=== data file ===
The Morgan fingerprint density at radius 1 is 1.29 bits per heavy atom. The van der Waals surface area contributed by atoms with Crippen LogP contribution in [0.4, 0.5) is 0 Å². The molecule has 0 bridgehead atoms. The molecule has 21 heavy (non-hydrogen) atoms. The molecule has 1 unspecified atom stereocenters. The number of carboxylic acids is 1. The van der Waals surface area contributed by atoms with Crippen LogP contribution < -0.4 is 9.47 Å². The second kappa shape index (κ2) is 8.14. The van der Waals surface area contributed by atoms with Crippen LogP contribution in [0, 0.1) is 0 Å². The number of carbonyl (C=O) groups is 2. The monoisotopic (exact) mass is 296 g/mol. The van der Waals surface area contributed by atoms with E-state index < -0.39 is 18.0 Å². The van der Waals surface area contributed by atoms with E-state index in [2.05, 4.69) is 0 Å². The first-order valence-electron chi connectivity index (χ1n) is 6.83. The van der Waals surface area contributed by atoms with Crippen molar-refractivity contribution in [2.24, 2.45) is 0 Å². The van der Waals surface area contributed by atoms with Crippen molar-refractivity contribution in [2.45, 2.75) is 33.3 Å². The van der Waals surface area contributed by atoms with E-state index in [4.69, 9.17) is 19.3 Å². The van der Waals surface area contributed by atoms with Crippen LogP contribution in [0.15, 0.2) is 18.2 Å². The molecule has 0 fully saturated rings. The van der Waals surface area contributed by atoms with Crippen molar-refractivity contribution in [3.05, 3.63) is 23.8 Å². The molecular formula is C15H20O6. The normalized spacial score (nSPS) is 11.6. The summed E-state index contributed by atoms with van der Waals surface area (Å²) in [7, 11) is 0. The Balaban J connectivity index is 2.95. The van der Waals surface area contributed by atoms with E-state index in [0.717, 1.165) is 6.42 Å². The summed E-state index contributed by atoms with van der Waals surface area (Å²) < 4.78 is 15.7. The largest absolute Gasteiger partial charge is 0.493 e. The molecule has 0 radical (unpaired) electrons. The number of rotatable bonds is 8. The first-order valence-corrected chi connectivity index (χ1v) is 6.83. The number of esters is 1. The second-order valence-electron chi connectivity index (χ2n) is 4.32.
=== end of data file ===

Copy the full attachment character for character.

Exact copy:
The Morgan fingerprint density at radius 1 is 1.29 bits per heavy atom. The van der Waals surface area contributed by atoms with Crippen LogP contribution in [0.4, 0.5) is 0 Å². The molecule has 0 bridgehead atoms. The molecule has 21 heavy (non-hydrogen) atoms. The molecule has 1 unspecified atom stereocenters. The number of carboxylic acids is 1. The van der Waals surface area contributed by atoms with Crippen LogP contribution < -0.4 is 9.47 Å². The second kappa shape index (κ2) is 8.14. The van der Waals surface area contributed by atoms with Crippen LogP contribution in [0, 0.1) is 0 Å². The number of carbonyl (C=O) groups is 2. The monoisotopic (exact) mass is 296 g/mol. The van der Waals surface area contributed by atoms with E-state index < -0.39 is 18.0 Å². The van der Waals surface area contributed by atoms with E-state index in [2.05, 4.69) is 0 Å². The first-order valence-electron chi connectivity index (χ1n) is 6.83. The van der Waals surface area contributed by atoms with Crippen molar-refractivity contribution in [2.24, 2.45) is 0 Å². The van der Waals surface area contributed by atoms with Crippen molar-refractivity contribution in [2.45, 2.75) is 33.3 Å². The van der Waals surface area contributed by atoms with E-state index in [4.69, 9.17) is 19.3 Å². The van der Waals surface area contributed by atoms with Crippen LogP contribution in [0.15, 0.2) is 18.2 Å². The molecule has 0 fully saturated rings. The van der Waals surface area contributed by atoms with Crippen molar-refractivity contribution in [3.05, 3.63) is 23.8 Å². The molecular formula is C15H20O6. The normalized spacial score (nSPS) is 11.6. The summed E-state index contributed by atoms with van der Waals surface area (Å²) in [7, 11) is 0. The Balaban J connectivity index is 2.95. The van der Waals surface area contributed by atoms with E-state index in [0.717, 1.165) is 6.42 Å². The summed E-state index contributed by atoms with van der Waals surface area (Å²) < 4.78 is 15.7. The largest absolute Gasteiger partial charge is 0.493 e. The molecule has 0 radical (unpaired) electrons. The number of rotatable bonds is 8. The first-order valence-corrected chi connectivity index (χ1v) is 6.83. The number of esters is 1. The second-order valence-electron chi connectivity index (χ2n) is 4.32.